Although access to mobile phones and the internet is not entirely at 100% for Kenyans, a significant percentage of people possess these handhelds for communication and entertainment purposes or have access to the internet through other means. For the tech-savvy, cybercrime is relatively common thanks to the keen attention it has received from businesses, organizations and the government.
According to the the Computer and Cybercrimes Bill, 2016, Section 4, a person commits a cyber-offence if he or she ‘causes, whether temporarily or permanently, a computer system to perform a function, by infringing security measures, with intent to gain access, and knowing such access is unauthorized, commits an offense…’. The document goes on to define unauthorized and authorized access, and the entire segment explains all acts that are offensive as well as their consequences.
For the purposes of this piece, it is crucial that reference is made to Section 13 of the Bill, which sheds light on unlawful gains or use of fraudulent methodologies to elevate one’s economic status. What is more, clarifications are made about specific actions that are considered fraudulent such the interference, modifications or suppression of computer systems for dishonest reasons.
It is apparent the bill meets the definitive comprehensiveness needed for people to understand what is right or wrong about the use of computer systems and the internet in addition to the legal ramifications of violating the proposed concerns.
The brief discussion of the Cybercrimes Bill is motivated by the arrests made for Alex Mutungi Mutuku in the past on cybercrime allegations. The police suspect that Alex, together with eight other suspects have been a headache to governance agencies including Kenya Revenue Authority (KRA), business Saccos to mention but a few. As skilled IT people, the crew is accused of hacking into the systems of the aforementioned agencies and stealing sensitive data.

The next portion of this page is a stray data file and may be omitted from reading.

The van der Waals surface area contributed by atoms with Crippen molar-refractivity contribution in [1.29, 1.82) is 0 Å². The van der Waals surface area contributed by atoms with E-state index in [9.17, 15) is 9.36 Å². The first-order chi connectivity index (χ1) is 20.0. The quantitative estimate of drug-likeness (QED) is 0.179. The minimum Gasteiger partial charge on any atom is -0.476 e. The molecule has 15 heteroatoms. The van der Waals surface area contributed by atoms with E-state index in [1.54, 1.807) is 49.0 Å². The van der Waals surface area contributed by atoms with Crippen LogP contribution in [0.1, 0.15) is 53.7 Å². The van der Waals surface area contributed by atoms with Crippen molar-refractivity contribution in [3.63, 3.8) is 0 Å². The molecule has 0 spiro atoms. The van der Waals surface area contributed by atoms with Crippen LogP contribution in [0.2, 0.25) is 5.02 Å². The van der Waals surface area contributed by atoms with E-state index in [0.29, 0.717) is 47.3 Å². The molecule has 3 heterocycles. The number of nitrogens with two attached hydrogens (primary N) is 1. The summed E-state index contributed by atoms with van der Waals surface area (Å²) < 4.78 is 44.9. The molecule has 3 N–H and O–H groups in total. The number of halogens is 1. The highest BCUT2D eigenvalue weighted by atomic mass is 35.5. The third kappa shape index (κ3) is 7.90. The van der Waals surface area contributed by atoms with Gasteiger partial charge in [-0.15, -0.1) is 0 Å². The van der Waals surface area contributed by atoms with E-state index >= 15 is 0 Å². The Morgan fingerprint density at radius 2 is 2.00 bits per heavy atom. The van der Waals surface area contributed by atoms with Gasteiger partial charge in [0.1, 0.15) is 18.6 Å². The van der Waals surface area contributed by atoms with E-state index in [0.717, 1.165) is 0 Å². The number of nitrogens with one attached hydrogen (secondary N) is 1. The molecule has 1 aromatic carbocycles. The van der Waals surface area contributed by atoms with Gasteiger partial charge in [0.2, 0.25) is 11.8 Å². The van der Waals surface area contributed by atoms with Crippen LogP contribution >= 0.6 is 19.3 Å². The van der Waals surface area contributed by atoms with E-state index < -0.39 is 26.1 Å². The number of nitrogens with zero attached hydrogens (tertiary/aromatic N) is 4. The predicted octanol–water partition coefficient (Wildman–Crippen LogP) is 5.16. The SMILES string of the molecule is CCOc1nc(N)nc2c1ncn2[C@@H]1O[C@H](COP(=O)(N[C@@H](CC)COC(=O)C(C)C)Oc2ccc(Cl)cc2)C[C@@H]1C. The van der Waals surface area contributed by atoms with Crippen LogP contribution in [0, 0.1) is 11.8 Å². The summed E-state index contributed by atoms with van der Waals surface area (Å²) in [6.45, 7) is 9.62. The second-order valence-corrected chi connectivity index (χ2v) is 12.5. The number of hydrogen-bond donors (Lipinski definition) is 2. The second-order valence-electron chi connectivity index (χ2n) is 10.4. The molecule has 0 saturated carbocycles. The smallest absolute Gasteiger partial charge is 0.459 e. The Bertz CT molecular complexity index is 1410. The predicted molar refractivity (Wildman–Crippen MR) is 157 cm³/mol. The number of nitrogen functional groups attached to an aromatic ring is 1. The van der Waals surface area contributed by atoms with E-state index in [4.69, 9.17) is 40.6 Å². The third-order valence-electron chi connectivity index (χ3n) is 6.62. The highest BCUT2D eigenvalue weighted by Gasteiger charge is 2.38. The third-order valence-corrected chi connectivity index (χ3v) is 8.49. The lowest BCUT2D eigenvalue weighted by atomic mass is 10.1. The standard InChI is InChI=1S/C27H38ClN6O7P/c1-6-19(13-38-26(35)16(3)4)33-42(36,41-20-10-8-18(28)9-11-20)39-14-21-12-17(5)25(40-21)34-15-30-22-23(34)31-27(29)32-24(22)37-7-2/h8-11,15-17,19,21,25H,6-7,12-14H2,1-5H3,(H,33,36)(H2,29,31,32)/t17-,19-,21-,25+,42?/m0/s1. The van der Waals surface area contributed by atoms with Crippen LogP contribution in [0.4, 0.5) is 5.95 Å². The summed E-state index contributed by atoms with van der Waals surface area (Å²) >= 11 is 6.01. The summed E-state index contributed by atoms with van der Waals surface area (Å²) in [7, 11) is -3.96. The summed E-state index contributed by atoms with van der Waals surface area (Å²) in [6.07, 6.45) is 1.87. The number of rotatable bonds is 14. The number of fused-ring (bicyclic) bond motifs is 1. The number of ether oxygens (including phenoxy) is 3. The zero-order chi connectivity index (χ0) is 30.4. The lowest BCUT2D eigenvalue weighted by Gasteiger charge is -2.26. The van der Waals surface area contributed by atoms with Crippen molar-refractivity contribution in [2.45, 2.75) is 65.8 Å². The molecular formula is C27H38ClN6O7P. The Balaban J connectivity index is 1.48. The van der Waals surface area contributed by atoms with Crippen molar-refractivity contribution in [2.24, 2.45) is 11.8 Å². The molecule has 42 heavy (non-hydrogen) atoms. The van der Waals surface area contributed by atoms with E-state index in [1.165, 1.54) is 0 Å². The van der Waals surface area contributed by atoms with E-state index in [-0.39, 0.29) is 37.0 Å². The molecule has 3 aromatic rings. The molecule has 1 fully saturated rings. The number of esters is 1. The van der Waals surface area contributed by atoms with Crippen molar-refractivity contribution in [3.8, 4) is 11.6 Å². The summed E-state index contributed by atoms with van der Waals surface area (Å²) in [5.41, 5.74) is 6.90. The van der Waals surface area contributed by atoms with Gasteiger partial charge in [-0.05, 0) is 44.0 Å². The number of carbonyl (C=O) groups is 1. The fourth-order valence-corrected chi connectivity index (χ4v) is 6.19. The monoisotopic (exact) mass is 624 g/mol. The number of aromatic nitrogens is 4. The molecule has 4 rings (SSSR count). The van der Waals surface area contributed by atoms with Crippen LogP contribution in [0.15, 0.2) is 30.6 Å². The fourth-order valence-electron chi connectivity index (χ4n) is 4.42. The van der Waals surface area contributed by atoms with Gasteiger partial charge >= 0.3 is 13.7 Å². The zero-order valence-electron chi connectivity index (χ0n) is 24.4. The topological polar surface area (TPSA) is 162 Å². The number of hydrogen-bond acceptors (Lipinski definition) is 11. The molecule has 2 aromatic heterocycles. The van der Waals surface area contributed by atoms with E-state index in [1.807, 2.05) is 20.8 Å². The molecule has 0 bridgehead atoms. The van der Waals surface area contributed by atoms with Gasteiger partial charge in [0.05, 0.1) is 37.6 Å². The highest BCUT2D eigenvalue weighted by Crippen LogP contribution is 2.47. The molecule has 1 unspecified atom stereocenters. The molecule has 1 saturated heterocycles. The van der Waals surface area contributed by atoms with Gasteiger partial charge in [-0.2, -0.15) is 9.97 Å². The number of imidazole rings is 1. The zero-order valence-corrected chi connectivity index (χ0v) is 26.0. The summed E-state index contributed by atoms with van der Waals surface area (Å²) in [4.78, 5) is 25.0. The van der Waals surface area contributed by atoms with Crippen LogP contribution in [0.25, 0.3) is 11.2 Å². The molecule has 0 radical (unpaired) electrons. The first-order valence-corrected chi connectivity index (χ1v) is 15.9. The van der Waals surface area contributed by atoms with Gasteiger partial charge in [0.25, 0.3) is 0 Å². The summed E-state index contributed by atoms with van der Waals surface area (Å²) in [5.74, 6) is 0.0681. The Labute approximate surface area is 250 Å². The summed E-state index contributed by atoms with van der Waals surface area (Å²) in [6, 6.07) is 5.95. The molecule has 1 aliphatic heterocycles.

It should be remembered that Alex has been arraigned in court before by telecommunication and mobile service provider, Safaricom on airtime theft allegations and NIC Bank where he was accused of having hacked the bank’s database and made away with customer data, which he used to blackmail the bank management for 200 Bitcoins valued at KES 6.2 million.
Briefly, Bitcoins have become very popular in the tech community and money laundering schemes because of their intricate nature and limited usage. In essence, Bitcoins are similar to ordinary money, meaning they are proof of value. For example, if you have KES 10,000, you are worth that much. However, what is the purpose of burdening oneself with cash to prove a person is worth KES 10,000?
Why not have the money somewhere on the internet where it is safe and easily accessible, at any time? In other words, Bitcoins are digital money without the hassle of carrying notes and coins; it is code on the internet that proves a person is worth what he/she says is. Bitcoins are transferable for to make purchases, bearing in mind that there are individuals who are transforming their ordinary money into Bitcoins by buying Bitcoins. You may never need cash again once you have them because they do what cash does.
A few decades ago, rules against cybercrime were not stringent, probably due to the low cases of attacks on computer systems. Over the years, businesses, agencies and governments rely on computer systems to carry out their duties. For example, and in a local setting, you cannot run short organizations that augment the running of their businesses with internet services such as websites for ease of access to information, social media usage for PR purposes, mobile banking applications for access to financial information at any time, and so forth. On the bright side, these inventions are extensively beneficial, but they are also vulnerable to malicious activities by hackers and intruders.
It will be interesting to see how the named arrests will progress over the next weeks. We have not seen a hyped local cybercrime case that has been met with tougher punishment, so the judiciary may want to stamp their authority and to send a strong message by stringently punishing culprits.